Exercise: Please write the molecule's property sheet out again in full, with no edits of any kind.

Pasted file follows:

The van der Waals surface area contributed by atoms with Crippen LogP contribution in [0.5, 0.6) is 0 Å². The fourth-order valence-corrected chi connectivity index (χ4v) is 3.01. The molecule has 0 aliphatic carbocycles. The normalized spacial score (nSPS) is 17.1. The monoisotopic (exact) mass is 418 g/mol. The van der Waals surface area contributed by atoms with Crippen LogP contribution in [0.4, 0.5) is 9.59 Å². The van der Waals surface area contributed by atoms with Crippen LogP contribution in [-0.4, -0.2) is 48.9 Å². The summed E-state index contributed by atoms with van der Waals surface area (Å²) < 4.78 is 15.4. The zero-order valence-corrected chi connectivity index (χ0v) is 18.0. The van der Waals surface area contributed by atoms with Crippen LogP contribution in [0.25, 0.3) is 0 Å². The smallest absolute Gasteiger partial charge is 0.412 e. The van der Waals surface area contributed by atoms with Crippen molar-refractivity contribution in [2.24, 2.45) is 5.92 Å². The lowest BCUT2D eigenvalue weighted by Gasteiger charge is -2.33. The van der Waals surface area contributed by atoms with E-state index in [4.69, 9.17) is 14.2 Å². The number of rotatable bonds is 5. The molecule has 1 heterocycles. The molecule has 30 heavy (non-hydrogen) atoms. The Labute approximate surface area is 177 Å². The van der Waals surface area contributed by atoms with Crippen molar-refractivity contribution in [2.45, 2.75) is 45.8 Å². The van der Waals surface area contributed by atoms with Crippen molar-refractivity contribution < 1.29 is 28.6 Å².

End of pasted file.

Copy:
The van der Waals surface area contributed by atoms with Crippen LogP contribution in [0.5, 0.6) is 0 Å². The fourth-order valence-corrected chi connectivity index (χ4v) is 3.01. The molecule has 0 aliphatic carbocycles. The normalized spacial score (nSPS) is 17.1. The monoisotopic (exact) mass is 418 g/mol. The van der Waals surface area contributed by atoms with Crippen LogP contribution in [0.4, 0.5) is 9.59 Å². The van der Waals surface area contributed by atoms with Crippen LogP contribution in [-0.4, -0.2) is 48.9 Å². The summed E-state index contributed by atoms with van der Waals surface area (Å²) < 4.78 is 15.4. The zero-order valence-corrected chi connectivity index (χ0v) is 18.0. The van der Waals surface area contributed by atoms with Crippen LogP contribution in [0.25, 0.3) is 0 Å². The smallest absolute Gasteiger partial charge is 0.412 e. The van der Waals surface area contributed by atoms with Crippen molar-refractivity contribution in [2.24, 2.45) is 5.92 Å². The lowest BCUT2D eigenvalue weighted by Gasteiger charge is -2.33. The van der Waals surface area contributed by atoms with E-state index in [4.69, 9.17) is 14.2 Å². The number of rotatable bonds is 5. The molecule has 1 heterocycles. The molecule has 30 heavy (non-hydrogen) atoms. The Labute approximate surface area is 177 Å². The van der Waals surface area contributed by atoms with Crippen molar-refractivity contribution in [2.45, 2.75) is 45.8 Å². The van der Waals surface area contributed by atoms with Crippen molar-refractivity contribution < 1.29 is 28.6 Å².